After World War II, the United States was battling the Soviet Union for cultural influence. In divided Berlin, the tactics included lavish consumer goods exhibitions.
Referendums have a way of turning everyone into a self-proclaimed political expert. But does giving a population the chance to directly weigh in on a specific issue lead to a more informed voting public?
For most of American history, Washington's Birthday was a really big deal, but, as scholar Barry Schwartz explains, that's changed a lot since the middle of the twentieth century.
One scholar's opinion: the Twenty-Fifth Amendment is a Pandora's Box.
Although Karl Marx never saw the U.S., he thought long and hard about how it fit into his theory, especially during the Civil War.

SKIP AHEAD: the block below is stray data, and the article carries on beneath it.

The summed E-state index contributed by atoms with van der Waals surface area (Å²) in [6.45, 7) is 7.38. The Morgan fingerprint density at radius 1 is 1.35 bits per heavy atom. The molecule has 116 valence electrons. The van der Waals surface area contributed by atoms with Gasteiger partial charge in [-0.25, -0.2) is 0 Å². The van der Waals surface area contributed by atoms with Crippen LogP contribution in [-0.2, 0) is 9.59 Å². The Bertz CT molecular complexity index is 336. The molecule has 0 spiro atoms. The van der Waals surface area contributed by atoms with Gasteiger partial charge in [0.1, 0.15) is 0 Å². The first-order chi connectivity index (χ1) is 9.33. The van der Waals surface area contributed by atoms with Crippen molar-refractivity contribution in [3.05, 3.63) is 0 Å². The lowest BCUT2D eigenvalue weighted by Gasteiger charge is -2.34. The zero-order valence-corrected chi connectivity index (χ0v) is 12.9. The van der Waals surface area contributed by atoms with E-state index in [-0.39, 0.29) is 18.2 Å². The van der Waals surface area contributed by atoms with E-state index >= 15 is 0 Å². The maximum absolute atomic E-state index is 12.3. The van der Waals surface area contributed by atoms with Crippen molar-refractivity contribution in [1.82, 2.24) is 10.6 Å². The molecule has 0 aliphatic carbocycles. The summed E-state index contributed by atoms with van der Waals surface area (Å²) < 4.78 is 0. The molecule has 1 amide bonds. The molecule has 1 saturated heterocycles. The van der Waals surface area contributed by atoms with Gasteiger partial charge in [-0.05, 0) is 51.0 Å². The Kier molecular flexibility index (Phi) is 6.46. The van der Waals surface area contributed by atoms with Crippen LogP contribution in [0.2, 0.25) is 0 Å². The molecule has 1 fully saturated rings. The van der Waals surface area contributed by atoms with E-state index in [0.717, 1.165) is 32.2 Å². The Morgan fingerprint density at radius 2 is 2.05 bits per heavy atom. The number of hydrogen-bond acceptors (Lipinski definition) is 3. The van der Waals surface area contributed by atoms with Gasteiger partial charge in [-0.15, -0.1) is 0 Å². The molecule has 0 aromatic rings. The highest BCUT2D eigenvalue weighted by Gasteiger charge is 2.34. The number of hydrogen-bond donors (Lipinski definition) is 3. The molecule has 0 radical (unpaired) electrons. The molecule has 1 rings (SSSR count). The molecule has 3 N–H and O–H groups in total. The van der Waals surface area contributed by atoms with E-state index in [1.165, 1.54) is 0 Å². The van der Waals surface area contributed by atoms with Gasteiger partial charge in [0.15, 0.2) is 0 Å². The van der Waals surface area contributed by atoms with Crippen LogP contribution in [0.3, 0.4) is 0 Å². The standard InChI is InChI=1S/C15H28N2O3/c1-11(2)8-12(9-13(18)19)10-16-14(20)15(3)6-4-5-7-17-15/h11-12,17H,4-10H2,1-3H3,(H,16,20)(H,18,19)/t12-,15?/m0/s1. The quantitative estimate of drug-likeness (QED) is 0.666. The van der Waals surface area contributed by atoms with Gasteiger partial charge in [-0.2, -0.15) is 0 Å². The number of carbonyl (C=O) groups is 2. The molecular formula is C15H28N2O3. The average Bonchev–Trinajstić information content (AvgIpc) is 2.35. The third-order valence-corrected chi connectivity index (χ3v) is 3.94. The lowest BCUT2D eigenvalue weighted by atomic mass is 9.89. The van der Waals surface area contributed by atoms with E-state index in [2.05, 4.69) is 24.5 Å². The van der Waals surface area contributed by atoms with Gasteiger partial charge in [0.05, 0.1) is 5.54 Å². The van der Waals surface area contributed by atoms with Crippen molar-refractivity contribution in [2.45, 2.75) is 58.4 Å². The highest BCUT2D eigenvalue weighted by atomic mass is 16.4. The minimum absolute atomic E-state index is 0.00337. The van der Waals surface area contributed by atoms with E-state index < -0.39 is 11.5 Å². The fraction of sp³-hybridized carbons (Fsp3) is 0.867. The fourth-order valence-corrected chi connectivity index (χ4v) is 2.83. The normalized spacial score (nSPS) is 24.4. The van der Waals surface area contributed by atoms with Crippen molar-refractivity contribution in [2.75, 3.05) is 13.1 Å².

Is it possible to have a fair trial or an impartial jury in an age when anyone is just a viral tweet or a Facebook search away?
Alice Roosevelt set the tone for a more public first kid and laid the foundation for post-White-House activism like Chelsea Clinton’s.
It's easy to write off charisma as a superficial quality. Yet, studies have proven that charisma is in fact an integral element of good leadership.
White supremacists have declared themselves in danger of losing essential rights. It's the kind of argument racists have been making for a long time.
A scholar analyzes two of Barack Obama's commencement speeches, using West African nommo oratory as a guide.